Racial Disparities in Adolescent Mental Health Treatment: The Role of Paraprofessionals
Black families may turn to volunteer mentoring programs rather than psychological professionals when their adolescents are experiencing mental health challenges.
Researchers have documented long-standing disparities in mental health services among racial minority youth. In particular, Black youth are significantly less likely than White youth to receive services from mental health professionals, despite similar levels of psychopathology. There are a range of practical barriers contributing to these disparities, including those related to availability of professionals, insurance and affordability, transportation, and parents’ work schedules. Additionally, cultural barriers may further discourage Black families from seeking out mental health services, including stigma of mental health diagnosis and treatment, the under-representation of clinicians of color, and the historical provision of culturally insensitive assessment and treatment.
A recent study sheds further light on this racial disparity in mental health services utilization. In a large, nationally representative survey, caregivers were asked to rate adolescents’ mental health symptoms, perceived need for professional psychological services (i.e., psychotherapy) and paraprofessional services (i.e., mentoring programs like Big Brother Big Sister) for their adolescent, and actual utilization of these services within the past year.
The authors’ primary goal was to examine differences in caregivers’ perceived need for and reported utilization of services for Black and White youth. After holding levels of psychopathology constant, White caregivers perceived a greater need for professional psychological services than Black caregivers, while Black caregivers perceived a greater need for paraprofessional services, such as mentoring. In other words, if their adolescents presented with the same levels of symptoms, White caregivers were more likely to see a need for professional intervention, while Black caregivers were more likely to see a need for informal or paraprofessional services.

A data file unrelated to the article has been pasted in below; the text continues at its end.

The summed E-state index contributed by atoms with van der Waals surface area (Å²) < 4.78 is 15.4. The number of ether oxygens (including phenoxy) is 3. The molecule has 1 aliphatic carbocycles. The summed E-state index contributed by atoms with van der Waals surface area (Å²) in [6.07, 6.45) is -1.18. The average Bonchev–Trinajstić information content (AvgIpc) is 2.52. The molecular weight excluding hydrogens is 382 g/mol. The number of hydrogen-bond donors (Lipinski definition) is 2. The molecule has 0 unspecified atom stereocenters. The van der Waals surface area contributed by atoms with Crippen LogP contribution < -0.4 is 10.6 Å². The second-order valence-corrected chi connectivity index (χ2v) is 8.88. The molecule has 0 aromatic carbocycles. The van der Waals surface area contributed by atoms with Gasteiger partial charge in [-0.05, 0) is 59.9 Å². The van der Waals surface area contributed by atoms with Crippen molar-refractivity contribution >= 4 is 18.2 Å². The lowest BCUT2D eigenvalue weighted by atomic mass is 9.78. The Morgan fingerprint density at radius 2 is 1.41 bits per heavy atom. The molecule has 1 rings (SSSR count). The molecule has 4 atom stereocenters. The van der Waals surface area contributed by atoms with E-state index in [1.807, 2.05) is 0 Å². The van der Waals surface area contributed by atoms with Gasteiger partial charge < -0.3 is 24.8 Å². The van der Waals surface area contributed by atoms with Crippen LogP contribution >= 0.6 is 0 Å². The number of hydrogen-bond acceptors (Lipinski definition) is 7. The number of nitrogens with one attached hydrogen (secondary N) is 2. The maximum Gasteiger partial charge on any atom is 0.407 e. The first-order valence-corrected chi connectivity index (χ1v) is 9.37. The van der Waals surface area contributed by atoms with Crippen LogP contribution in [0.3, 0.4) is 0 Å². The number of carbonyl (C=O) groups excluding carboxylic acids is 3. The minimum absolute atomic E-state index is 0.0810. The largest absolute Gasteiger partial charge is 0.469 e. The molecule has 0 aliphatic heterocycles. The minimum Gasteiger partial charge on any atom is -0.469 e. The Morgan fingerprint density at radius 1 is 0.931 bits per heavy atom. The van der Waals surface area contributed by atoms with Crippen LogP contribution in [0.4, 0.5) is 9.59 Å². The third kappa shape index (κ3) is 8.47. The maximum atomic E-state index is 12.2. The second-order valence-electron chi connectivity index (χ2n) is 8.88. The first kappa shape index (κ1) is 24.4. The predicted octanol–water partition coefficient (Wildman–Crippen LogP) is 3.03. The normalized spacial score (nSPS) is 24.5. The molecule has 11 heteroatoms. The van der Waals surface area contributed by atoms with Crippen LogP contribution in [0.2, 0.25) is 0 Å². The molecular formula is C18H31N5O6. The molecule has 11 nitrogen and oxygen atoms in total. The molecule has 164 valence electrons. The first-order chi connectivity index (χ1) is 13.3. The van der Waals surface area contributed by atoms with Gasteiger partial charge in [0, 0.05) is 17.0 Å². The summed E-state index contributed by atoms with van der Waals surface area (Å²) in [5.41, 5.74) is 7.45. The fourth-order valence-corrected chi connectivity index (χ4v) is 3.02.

These results add another layer of discussion to the documented racial disparities in attitudes toward and use of mental health services. According to these findings, Black caregivers were not simply less likely to perceive a need for professional services; rather, they seemed to find informal services like mentoring more appealing or helpful. The study’s authors provide several potential explanations for these racial differences, including cultural stigma related to mental health treatment among minority groups, limited knowledge and availability professional services, and lack of cultural sensitivity among mental health professionals.
Are these findings consistent with program data from mentoring programs? Another recent study, which surveyed 26 different mentoring programs across the country, provides further evidence that racial minority families are more likely than White families to seek out or be referred to mentoring services when facing adolescent mental health challenges. Strikingly, the authors of this report found that over two thirds of adolescents in mentoring programs were racial minorities, and that 43% of youth in these programs were Black, figures that are out of proportion compared to the general population, of which approximately 15% are Black. The majority of youth in mentoring programs were experiencing clinically significant social, behavioral, and/or psychological difficulties at rates two to three times national averages, but only about a quarter were receiving concurrent services from mental health professionals.